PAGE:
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August 17, 2011

The keys to food journaling

Each week a nutritionist from the University of Maryland Medical Center offers a guest post on healthy eating. This week, Robin Rudner writes about food journals.

Are you keeping a food journal to help manage your weight, but still not seeing results? A food journal is vital in helping track your food trends. For best results, here are key things to include while keeping track of your food and beverage consumption.

First and most obvious: What are you eating? Write down everything you eat with as much detail as possible. Be honest, because it’s the only way that you can effectively make any necessary changes. My motto is, “If you bite it, you write it!”

Portion size: How much are you eating? More often than not, people underestimate exactly how much they are eating. Portion control can make all the difference. You can overdo it on even the most health-promoting foods. For example, precisely how big is your dinner plate? If it is about 10 or 12 inches, chances are good that you are eating more than you need. Make sure you are using a food scale to weigh your portions or measuring cups and spoons to know exactly how much you are consuming.

How is your food prepared? This is where you can jot down things like “baked, grilled, broiled, fried,” etc. Olive oil is a great way to prepare your food and is a healthier alternative to using butter or margarine. You don’t need much of the heart-healthy fat, so keep track of how much you are using. A serving of oil is 1 tablespoon and provides approximately 120 calories.

Where are you eating? If you are dining in front of the TV, in the car or at the computer, you may not be fully aware of what and how much you are eating. Try selecting a room and designated place to eat both at home and work, such as a table in your kitchen, dining room or workplace cafeteria, and make an effort to only eat there. Eating in the same place every day helps to isolate your eating from distractions and has been shown to be an important behavior modification in weight loss and maintenance.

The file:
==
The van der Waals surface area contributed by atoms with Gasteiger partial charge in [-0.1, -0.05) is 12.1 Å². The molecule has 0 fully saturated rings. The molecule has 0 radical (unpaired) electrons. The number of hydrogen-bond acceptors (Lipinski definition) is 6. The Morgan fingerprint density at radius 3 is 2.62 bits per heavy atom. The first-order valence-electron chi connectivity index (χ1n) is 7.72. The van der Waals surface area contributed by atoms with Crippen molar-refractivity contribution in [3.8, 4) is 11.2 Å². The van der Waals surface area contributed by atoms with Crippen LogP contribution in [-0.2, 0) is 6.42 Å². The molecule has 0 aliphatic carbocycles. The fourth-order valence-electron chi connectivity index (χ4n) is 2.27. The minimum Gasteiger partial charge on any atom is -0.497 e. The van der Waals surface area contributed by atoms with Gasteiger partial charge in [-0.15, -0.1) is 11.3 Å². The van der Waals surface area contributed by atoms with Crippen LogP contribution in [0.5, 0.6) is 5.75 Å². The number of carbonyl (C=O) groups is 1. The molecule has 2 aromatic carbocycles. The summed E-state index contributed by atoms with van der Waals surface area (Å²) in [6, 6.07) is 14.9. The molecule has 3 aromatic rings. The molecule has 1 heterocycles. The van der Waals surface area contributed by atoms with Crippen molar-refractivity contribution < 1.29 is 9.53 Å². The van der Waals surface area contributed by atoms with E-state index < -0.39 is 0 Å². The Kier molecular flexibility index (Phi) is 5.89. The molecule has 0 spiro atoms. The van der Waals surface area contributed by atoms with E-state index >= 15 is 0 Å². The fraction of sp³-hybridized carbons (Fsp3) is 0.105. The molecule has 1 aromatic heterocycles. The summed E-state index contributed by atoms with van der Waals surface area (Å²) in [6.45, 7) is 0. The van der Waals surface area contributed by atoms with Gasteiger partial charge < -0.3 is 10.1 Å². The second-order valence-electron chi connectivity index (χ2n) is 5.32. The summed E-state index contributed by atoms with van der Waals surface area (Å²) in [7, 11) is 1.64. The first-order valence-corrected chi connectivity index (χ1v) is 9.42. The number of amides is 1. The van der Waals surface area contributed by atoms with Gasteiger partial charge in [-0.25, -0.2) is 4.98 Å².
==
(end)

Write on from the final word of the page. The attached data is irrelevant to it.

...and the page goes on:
How hungry are you when you are eating? Keep track of your hunger at each meal. If you are eating without a physical sense of hunger, take a look at why so you can track any trends. For example, you may realize you eat when you are bored, anxious, fatigued or depressed. Responding to physiological versus psychological hunger triggers is a big step toward controlling your weight.

Do you eat quickly? Do you eat everything on your plate? Learning to slow down, chew your food well and put your utensils down between mouthfuls, is better for your digestion and will allow your stomach to remind your brain that you are getting full. This is called “mindful eating” and can have a significant impact on how much you eat as well as how you digest and absorb our food. It is also helpful to learn to leave a small portion of food on your plate; it can be as small as a single grain of rice, but this behavior modification teaches people to break the habit of feeling obligated to always eat everything put in front of them.

Additional tips: I don’t recommend tracking specific calories, protein, fat, sugar and carbohydrates. Sometimes focusing on too many things at once can make it too tedious to keep and hard to maintain. If you are a numbers person and it helps you to know specific amounts, go for it. Otherwise, focus on eating when you are hungry and watching your portions to help you be successful with your goals.